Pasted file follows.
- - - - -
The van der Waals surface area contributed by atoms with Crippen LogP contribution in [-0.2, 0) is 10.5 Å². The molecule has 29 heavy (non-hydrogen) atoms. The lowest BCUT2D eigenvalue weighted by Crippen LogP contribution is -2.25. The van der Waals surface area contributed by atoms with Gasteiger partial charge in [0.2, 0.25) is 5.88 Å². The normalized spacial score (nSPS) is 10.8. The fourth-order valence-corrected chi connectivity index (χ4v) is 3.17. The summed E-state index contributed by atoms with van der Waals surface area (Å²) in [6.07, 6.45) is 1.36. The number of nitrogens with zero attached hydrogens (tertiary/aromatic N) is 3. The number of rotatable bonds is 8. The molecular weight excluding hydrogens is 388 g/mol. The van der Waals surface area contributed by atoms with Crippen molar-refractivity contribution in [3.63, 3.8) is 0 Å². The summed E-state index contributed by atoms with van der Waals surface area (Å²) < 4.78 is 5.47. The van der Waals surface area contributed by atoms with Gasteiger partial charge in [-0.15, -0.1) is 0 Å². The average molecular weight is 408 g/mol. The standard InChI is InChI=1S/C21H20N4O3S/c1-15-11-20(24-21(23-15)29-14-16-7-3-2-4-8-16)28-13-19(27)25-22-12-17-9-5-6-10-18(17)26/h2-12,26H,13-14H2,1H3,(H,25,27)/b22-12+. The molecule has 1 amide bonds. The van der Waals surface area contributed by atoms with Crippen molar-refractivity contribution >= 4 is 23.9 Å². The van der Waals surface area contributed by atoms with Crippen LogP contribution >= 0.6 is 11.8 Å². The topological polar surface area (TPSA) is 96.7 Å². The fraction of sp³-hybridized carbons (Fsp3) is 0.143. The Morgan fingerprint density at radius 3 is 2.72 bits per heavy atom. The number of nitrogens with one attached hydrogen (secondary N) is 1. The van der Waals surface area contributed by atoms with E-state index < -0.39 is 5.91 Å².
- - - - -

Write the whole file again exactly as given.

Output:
The van der Waals surface area contributed by atoms with Crippen LogP contribution in [-0.2, 0) is 10.5 Å². The molecule has 29 heavy (non-hydrogen) atoms. The lowest BCUT2D eigenvalue weighted by Crippen LogP contribution is -2.25. The van der Waals surface area contributed by atoms with Gasteiger partial charge in [0.2, 0.25) is 5.88 Å². The normalized spacial score (nSPS) is 10.8. The fourth-order valence-corrected chi connectivity index (χ4v) is 3.17. The summed E-state index contributed by atoms with van der Waals surface area (Å²) in [6.07, 6.45) is 1.36. The number of nitrogens with zero attached hydrogens (tertiary/aromatic N) is 3. The number of rotatable bonds is 8. The molecular weight excluding hydrogens is 388 g/mol. The van der Waals surface area contributed by atoms with Crippen molar-refractivity contribution in [3.63, 3.8) is 0 Å². The summed E-state index contributed by atoms with van der Waals surface area (Å²) < 4.78 is 5.47. The van der Waals surface area contributed by atoms with Gasteiger partial charge in [-0.15, -0.1) is 0 Å². The average molecular weight is 408 g/mol. The standard InChI is InChI=1S/C21H20N4O3S/c1-15-11-20(24-21(23-15)29-14-16-7-3-2-4-8-16)28-13-19(27)25-22-12-17-9-5-6-10-18(17)26/h2-12,26H,13-14H2,1H3,(H,25,27)/b22-12+. The molecule has 1 amide bonds. The van der Waals surface area contributed by atoms with Crippen molar-refractivity contribution >= 4 is 23.9 Å². The van der Waals surface area contributed by atoms with Crippen LogP contribution >= 0.6 is 11.8 Å². The topological polar surface area (TPSA) is 96.7 Å². The fraction of sp³-hybridized carbons (Fsp3) is 0.143. The Morgan fingerprint density at radius 3 is 2.72 bits per heavy atom. The number of nitrogens with one attached hydrogen (secondary N) is 1. The van der Waals surface area contributed by atoms with E-state index < -0.39 is 5.91 Å².